Who moves up? Who moves down?
Let's take a look.
Wisconsin RB Montee Ball: Despite losing the backup job to James White and seeing his carries decrease, Ball waited his turn and came up big against Iowa. He caught a 7-yard pass on fourth-and-4 to keep Wisconsin's game-winning drive alive and finished things off with two 8-yard runs, the second a powerful burst that reached the end zone.
Illinois' special teams: Punter Anthony Santella and kicker Derek Dimke both have been great all season, but the kicking game got another boost against Indiana as Martez Wilson and Nate Bussey both blocked punts, one resulting in a safety. It marked the first time Illinois has blocked two punts in a game since Sept. 11, 1976, against Iowa.
Ohio State's defensive line: Humbled the week before by Wisconsin, the Buckeyes' front four responded with authority against Purdue. Each starter recorded at least one tackle for loss, and ends Cameron Heyward and Nathan Williams both notched sacks as Ohio State held Purdue to nine first downs and 30 rush yards.
Penn State QB Rob Bolden: Before leaving the Minnesota game with a head injury, Bolden was on fire, completing 11 of 13 passes for 130 yards and a touchdown. The bye week clearly benefited the freshman, who settled into a nice rhythm. Hopefully, he's not out too long with an apparent concussion.
Iowa's special teams: The indelible image from Iowa's magical 2009 season was Adrian Clayborn's punt block and return for a touchdown at Penn State. This year has been blighted by special-teams blunders, from the blocked punt and kick return touchdown against Arizona, to having an extra point try blocked and allowing Wisconsin to convert a fake punt in last Saturday's loss.
Indiana QB Ben Chappell: The senior has been outstanding in Indiana's four victories and its loss to Michigan, but it's been a different story on the road against above-average Big Ten defenses. After throwing two interceptions in a Week 6 loss to Ohio State, Chappell was picked off three times at Illinois, and the Illini returned one for a touchdown.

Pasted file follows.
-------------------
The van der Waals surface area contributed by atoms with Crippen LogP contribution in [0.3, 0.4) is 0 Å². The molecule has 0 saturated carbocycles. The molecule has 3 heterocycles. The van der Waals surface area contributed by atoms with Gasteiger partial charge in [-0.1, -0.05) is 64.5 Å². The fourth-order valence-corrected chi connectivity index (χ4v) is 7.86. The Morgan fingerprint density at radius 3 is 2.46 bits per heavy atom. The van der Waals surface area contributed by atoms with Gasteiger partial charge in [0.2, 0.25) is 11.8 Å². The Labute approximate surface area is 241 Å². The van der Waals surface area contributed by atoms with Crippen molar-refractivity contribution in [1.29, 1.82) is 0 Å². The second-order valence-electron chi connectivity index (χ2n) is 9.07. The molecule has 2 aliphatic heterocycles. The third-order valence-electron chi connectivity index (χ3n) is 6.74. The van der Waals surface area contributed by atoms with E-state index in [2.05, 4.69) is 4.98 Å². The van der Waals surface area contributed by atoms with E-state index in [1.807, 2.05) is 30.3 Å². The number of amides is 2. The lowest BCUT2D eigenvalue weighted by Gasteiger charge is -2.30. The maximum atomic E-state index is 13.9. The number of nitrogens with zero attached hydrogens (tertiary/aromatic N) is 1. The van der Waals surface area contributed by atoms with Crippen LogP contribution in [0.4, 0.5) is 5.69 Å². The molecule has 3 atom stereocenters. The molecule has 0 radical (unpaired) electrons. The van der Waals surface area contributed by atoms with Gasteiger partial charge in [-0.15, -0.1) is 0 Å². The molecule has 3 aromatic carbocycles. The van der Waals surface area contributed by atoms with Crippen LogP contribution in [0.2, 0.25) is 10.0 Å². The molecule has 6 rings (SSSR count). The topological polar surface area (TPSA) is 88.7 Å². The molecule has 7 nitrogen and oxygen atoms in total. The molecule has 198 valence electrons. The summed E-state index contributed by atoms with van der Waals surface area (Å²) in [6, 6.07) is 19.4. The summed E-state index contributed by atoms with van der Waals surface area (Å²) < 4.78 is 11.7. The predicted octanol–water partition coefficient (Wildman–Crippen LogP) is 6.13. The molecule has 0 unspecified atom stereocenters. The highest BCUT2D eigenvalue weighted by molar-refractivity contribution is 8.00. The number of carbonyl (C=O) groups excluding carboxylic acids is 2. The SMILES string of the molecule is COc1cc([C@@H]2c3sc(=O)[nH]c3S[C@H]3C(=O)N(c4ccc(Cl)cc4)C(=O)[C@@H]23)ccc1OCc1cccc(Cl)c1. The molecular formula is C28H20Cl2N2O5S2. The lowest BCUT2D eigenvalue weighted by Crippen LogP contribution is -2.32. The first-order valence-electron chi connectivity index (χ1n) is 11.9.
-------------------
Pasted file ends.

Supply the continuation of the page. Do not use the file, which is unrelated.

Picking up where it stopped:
Northwestern's fourth-quarter defense: Everyone is still talking about the fake punt Northwestern allowed early in the fourth quarter, but it wouldn't have mattered if the Wildcats had made a stop on Michigan State's 88-yard scoring drive. Defensive coordinator Mike Hankwitz took his foot off of the accelerator and didn't bring pressure, and Kirk Cousins picked apart a shaky secondary. Northwestern has allowed late scoring drives in each of its past two games.
Purdue's defense: The Boilers upgraded their play on defense in wins against Northwestern and Minnesota, but things went downhill from the get-go at The Shoe. Ohio State did pretty much as it pleased in a historic first half, piling up 42 points and 415 total yards, the highest-total for a half in the Jim Tressel era (2001-present). Ryan Kerrigan and his crew must do better this week at Illinois.